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The Relationship Between Mixed-Liquor Particle Size and Solids Retention Time in the Activated Sludge Process

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Particle size distribution (PSD) analysis was used to evaluate the quality of mixed liquors collected from different activated sludge process modifications (i.e., conventional activated sludge, modified Ludzack-Ettinger, high-purity oxygen, step-anoxic, and oxidation ditch). An experiment protocol was developed to define the allowable sample holding time and provide representative and repeatable results. Samples of 26 treatment plants, with a total of 37 samples, were tested. A new indicator, called mean particle size (MPS), was introduced to describe the integrated mean particle size. The results of MPSs of three cut-off sizes (0.5 to 50, 100, and 200 µm) showed that the average size of mixed-liquor biosolids increased with increasing solids retention time (SRT), and the number of particles in the sedimentation supernatant decreased with increasing SRT. Particle deflocculation occurred after excessive sample holding time, and analysis within 12 hours generally eliminated sample holding problems. The results provide a methodology using PSD for characterizing mixed-liquor biosolids.
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Keywords: particle size distribution; solids retention time; wastewater treatment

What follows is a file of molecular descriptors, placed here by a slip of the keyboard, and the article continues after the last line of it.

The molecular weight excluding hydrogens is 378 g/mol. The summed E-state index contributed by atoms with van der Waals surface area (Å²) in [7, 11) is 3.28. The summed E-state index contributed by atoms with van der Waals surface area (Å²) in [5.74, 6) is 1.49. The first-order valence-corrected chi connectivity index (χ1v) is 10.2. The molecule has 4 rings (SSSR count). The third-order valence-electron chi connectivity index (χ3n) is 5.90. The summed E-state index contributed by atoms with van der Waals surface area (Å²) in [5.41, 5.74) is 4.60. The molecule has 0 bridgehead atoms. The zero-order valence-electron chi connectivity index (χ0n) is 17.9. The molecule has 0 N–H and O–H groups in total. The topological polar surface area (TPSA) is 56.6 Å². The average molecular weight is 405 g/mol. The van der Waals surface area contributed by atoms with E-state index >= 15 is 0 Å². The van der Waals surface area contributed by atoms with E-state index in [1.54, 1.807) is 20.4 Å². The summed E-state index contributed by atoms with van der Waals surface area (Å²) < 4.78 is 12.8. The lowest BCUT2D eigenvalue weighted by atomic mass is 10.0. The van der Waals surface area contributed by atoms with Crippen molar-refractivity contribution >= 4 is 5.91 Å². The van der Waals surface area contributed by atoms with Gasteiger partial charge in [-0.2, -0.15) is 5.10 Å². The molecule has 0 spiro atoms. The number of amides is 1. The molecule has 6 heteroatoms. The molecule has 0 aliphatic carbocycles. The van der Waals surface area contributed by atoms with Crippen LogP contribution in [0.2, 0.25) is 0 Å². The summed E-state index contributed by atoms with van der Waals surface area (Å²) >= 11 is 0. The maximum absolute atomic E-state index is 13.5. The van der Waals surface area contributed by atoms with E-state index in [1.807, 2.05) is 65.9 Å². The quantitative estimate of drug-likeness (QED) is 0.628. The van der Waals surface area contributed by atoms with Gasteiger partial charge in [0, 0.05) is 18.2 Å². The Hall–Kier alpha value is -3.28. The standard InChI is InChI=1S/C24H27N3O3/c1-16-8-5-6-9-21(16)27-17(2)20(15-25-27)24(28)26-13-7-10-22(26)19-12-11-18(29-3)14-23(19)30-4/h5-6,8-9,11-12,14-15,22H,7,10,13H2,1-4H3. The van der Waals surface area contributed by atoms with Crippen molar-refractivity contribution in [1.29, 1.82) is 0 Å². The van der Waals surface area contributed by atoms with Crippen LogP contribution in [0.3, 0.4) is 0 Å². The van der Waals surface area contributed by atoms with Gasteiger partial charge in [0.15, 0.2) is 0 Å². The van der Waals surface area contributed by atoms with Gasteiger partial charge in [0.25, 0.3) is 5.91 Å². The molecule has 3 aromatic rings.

Document Type: Research Article

Affiliations: 1: *Civil and Environmental Engineering Department, University of California, Los Angeles, CA, 90095, U.S.A.; 2:  Civil and Environmental Engineering Department, University of California, Irvine, California

Publication date: 01 December 2011

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  • Water Environment Research (WER) is published monthly, including an annual Literature Review. A subscription to WER includes access to the latest content back to 1992, as well as access to fast track articles. An individual subscription is valid for 12 months from month of purchase.

    Water Environment Research (WER) publishes peer-reviewed research papers, research notes, state-of-the-art and critical reviews on original, fundamental and applied research in all scientific and technical areas related to water quality, pollution control, and management. An annual Literature Review provides a review of published books and articles on water quality topics from the previous year.

    Published as: Sewage Works Journal, 1928 - 1949; Sewage and Industrial Wastes, 1950 - 1959; Journal Water Pollution Control Federation, 1959 - Oct 1989; Research Journal Water Pollution Control Federation, Nov 1989 - 1991; Water Environment Research, 1992 - present.
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